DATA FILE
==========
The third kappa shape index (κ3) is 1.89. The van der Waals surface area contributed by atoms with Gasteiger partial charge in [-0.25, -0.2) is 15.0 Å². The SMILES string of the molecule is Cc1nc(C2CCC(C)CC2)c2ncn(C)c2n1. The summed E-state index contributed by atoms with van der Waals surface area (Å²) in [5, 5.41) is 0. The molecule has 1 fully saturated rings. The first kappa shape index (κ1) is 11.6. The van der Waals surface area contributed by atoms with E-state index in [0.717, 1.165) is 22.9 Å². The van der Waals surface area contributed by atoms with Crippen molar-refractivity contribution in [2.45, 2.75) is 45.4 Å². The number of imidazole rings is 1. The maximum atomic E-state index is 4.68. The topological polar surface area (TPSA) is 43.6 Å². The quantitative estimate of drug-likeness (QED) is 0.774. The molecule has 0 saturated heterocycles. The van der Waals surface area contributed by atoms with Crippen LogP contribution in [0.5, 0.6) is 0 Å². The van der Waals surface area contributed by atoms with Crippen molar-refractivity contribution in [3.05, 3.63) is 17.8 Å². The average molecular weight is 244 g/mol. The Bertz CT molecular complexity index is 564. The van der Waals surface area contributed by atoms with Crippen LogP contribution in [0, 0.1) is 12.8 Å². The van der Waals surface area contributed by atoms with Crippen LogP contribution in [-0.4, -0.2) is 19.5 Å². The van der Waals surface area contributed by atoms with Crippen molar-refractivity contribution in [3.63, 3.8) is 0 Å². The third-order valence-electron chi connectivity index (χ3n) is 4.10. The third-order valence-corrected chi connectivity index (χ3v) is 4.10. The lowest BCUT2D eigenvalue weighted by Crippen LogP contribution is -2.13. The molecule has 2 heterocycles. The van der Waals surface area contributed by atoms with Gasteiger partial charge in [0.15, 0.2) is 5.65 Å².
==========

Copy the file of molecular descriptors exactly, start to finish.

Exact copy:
The third kappa shape index (κ3) is 1.89. The van der Waals surface area contributed by atoms with Gasteiger partial charge in [-0.25, -0.2) is 15.0 Å². The SMILES string of the molecule is Cc1nc(C2CCC(C)CC2)c2ncn(C)c2n1. The summed E-state index contributed by atoms with van der Waals surface area (Å²) in [5, 5.41) is 0. The molecule has 1 fully saturated rings. The first kappa shape index (κ1) is 11.6. The van der Waals surface area contributed by atoms with E-state index in [0.717, 1.165) is 22.9 Å². The van der Waals surface area contributed by atoms with Crippen molar-refractivity contribution in [2.45, 2.75) is 45.4 Å². The number of imidazole rings is 1. The maximum atomic E-state index is 4.68. The topological polar surface area (TPSA) is 43.6 Å². The quantitative estimate of drug-likeness (QED) is 0.774. The molecule has 0 saturated heterocycles. The van der Waals surface area contributed by atoms with Crippen LogP contribution in [0.5, 0.6) is 0 Å². The van der Waals surface area contributed by atoms with Crippen molar-refractivity contribution in [3.05, 3.63) is 17.8 Å². The average molecular weight is 244 g/mol. The Bertz CT molecular complexity index is 564. The van der Waals surface area contributed by atoms with Crippen LogP contribution in [0, 0.1) is 12.8 Å². The van der Waals surface area contributed by atoms with Crippen LogP contribution in [-0.4, -0.2) is 19.5 Å². The van der Waals surface area contributed by atoms with Crippen molar-refractivity contribution in [3.63, 3.8) is 0 Å². The third-order valence-electron chi connectivity index (χ3n) is 4.10. The third-order valence-corrected chi connectivity index (χ3v) is 4.10. The lowest BCUT2D eigenvalue weighted by Crippen LogP contribution is -2.13. The molecule has 2 heterocycles. The van der Waals surface area contributed by atoms with Gasteiger partial charge in [0.15, 0.2) is 5.65 Å².